Obama rejects North Korean offer to halt nuclear programme

In a rare overture, Pyongyang said it would cease nuclear tests if US stops joint military drills with South Korea.

US President Barack Obama has rejected North Korea's offer to suspend its nuclear programme in exchange of US halting its joint military drills with South Korea.

Obama said on Sunday he does not take the proposal seriously, adding that Pyongyang would "have to do better than that," BBC reported.

Speaking at a news conference with German chancellor Angela Merkel in Hannover, Obama said the West has consistently asked for a serious approach from Pyongyang.

"We don't take seriously a promise to simply halt until the next time they decide to do a test these kinds of activities. What we've said consistently is that if North Korea shows seriousness in denuclearizing the Korean peninsula, then we'll be prepared to enter into some serious conversations with them about reducing tensions and our approach to protecting our allies in the region.

In a rare overture on Saturday, North Korea's foreign minister Ri Su Yong said his country would cease its nuclear tests if war exercises in the Korean peninsula are stopped.

The minister, however, vouched for Pyongyang's right to develop what it describes as 'nuclear deterrence' and warned that international sanctions cannot smother its defence strategy.

However, Obama dismissed the move saying an agreement is not something that happens based on a press release in the wake of a series of provocative behaviors.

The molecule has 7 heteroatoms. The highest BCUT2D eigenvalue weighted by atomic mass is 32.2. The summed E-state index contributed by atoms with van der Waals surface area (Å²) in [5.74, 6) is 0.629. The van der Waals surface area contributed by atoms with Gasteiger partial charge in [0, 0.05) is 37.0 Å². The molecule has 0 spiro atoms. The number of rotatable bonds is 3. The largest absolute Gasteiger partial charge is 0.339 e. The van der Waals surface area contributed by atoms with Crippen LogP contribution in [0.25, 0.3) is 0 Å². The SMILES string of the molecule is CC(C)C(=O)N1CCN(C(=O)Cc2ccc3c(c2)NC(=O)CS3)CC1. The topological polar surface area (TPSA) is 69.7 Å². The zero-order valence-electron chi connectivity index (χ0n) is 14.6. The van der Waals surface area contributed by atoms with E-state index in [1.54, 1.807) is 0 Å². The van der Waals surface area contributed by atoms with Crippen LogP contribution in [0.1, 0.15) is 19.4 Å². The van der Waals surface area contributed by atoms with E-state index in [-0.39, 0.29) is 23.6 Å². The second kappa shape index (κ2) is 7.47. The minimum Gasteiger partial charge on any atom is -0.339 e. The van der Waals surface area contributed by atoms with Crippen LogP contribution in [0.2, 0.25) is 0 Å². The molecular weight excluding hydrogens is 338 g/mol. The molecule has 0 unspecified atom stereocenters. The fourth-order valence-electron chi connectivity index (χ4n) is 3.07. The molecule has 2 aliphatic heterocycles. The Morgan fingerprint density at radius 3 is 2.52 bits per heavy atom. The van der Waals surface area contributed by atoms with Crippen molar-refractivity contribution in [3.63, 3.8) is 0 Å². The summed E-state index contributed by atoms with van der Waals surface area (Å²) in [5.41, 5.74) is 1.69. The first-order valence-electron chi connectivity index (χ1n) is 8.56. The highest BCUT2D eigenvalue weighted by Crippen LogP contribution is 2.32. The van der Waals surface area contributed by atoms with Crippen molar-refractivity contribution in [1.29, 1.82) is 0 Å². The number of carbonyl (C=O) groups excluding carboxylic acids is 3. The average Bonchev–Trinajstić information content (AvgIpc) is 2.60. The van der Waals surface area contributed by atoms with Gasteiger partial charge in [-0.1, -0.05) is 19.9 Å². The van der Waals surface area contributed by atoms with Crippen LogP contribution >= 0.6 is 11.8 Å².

"They're going to have to do better than that," the president said.

North Korea made the offer immediately after it successfully fired a ballistic missile from a submarine. Pyongyang poised the missile test as a defensive counterbalancing saying the escalation of this military exercise level has reached its top level.

"As the other side is going for the climax why not us, too, to that level as well? Ri asked.

Ri said if both sides remain on the path of confrontation, "very catastrophic results" would unfold not just for the region but he whole world.

"It is really crucial for the United States government to withdraw its hostile policy against the DPRK and as an expression of this stop the military exercises, war exercises, in the Korean Peninsula. Then we will respond likewise."

North Korean leader Kim Jong-Un declared last month his country successfully tested a simulated nuclear warhead re-entry and that it will soon test launch ballistic missiles that can carry nuclear warhead.

Kim also ordered more nuclear tests in the latest in a series of provocative actions and

posturing North Korea adopted after the UN imposed the toughest sanctions on it for its nuclear tests and ballistic missile programme.

It intensified its missile programme in the wake of the joint annual military drills conducted by the US and South Korea, conducting the test firing of several missiles.

North Korea denounces the joint military exercises as 'war games' intended to subvert the regime.